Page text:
Why a woman in her thirties chooses life as a surrogate

Courtesy of Melissa Teeter

Melissa Teeter has given birth four times – three of which were for strangers. Teeter, 35, is a surrogate or more accurately a gestational carrier (GC).

“I loved doing it for the other people,” she said. “I liked to see how happy and excited they are when they get their baby. I don’t feel the attachment to the baby. I don’t feel sad or heartbroken.”

Teeter first heard about surrogacy when she was 22 years old, while watching a television program. She thought, “I could do that.”

She didn’t act on that thought for a few years. She gave birth to her daughters, twins, when she was 26 years old. When they were two years old, she began researching surrogacy. She filled out three or four online applications and by the end of the week, there were two women interested in her services.

How does it work?

Teeter’s first surrogacy was done independently, but for her two other pregnancies, she used an agency. The agency matches a GC with an intended parent (IP). They draw up the contract and do the background checks, psychological evaluations, manage medical records and administer payments.

A match between a GC and an IP must have a certain comfort level since the relationship will last a year. Details like ethnicity, age, marital status and sexuality are considered by the GC and IP – both parties need to accept the others’ qualities and personality for the relationship to continue.

Teeter’s first two IPs were in their fifties. Although she didn’t see a problem with it, she received some push back from friends. They thought the IPs were too old to raise children. Teeter didn’t and went ahead with the surrogacies.

Once the parties agree on the match, a detailed contract is written. Everything from how to communicate to what to eat and how much to exercise are all part of the contract.

Teeter’s first couple had preferences. “They are both vegan,” Teeter said. “I’m more like McDonald’s drive-thru.”

They compromised by asking Teeter to walk 30 minutes a day. They did bring her pineapple on the days after transferring the embryo, somewhat of an old wives’ tale to help with implantation. They also brought healthy foods to Teeter throughout the pregnancy.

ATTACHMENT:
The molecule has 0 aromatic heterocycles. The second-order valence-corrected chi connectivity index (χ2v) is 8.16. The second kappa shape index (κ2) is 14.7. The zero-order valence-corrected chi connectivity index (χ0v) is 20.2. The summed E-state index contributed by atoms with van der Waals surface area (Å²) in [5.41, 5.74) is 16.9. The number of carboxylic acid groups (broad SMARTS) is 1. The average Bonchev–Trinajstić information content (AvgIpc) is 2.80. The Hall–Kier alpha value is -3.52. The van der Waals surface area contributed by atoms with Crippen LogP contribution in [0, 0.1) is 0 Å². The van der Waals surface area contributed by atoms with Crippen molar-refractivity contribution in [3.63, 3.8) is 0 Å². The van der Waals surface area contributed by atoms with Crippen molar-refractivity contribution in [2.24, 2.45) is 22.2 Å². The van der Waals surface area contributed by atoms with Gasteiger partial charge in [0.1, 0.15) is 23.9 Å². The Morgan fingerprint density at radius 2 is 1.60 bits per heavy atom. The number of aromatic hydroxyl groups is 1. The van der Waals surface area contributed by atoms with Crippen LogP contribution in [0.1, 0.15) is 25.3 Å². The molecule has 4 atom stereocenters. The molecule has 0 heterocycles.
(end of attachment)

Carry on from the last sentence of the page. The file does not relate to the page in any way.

Teeter, like other surrogates, are compensated for their services. Payments can range from $20,000 to $40,000 and are paid in increments throughout the pregnancy. Medical costs are also paid by the IP. Teeter’s health insurance includes a surrogacy clause, so IPs pay her copays and coinsurance.

About half-way through the pregnancy, the IP and GC go to court for a “pre-birth order,” which is a legal document explaining that the baby is the IPs and not the GC. The birth certificate will have the IPs name on it. The pre-birth order is only good in the state in which it’s written. In the contract, travel restrictions for the end of the pregnancy are added so that the baby isn’t born in a different state. If that happens, the baby must be legally adopted by the IP, which costs additional money.

How do you let them take your babies?

Teeter is 35 years old now, lives in Matthews and works as the office manager for a dentist. She’s unmarried but has a committed relationship. And she’s heard it all from people – that question of how she could possibly give up her babies. Most can’t seem to understand.

“I have zero attachment to these people’s babies,” she said. “I feel like that makes me come across as heartless because so many people’s reaction is that they could never do it. I just assumed anyone could do it.”

Teeter joked that she views the surrogacy experience as renting out her uterus and is more like a landlord. Because she is a GC, she is not using her eggs. If she did, then she’d feel entirely different. “I’d feel like I’m giving up my own baby,” she said.

Her daughters understand that the baby in mommy’s belly is not their sibling. One day when a stranger at the post office asked if the 3-year-old girls were excited about the new baby, they said, “Oh no, this is Cathy’s baby. Mommy’s going to go to the doctor and the doctor will take it out, but it goes home with Cathy.”

Teeter stays in touch with the IPs through Facebook. She may get an occasional text with a photo of the child, but there’s no real relationship with the families afterward.

What’s next?

If the right IP comes along, Teeter would be open to being a surrogate again. For now, she’s keeping busy as a mother of two.

Photo: Courtesy of Melissa Teeter



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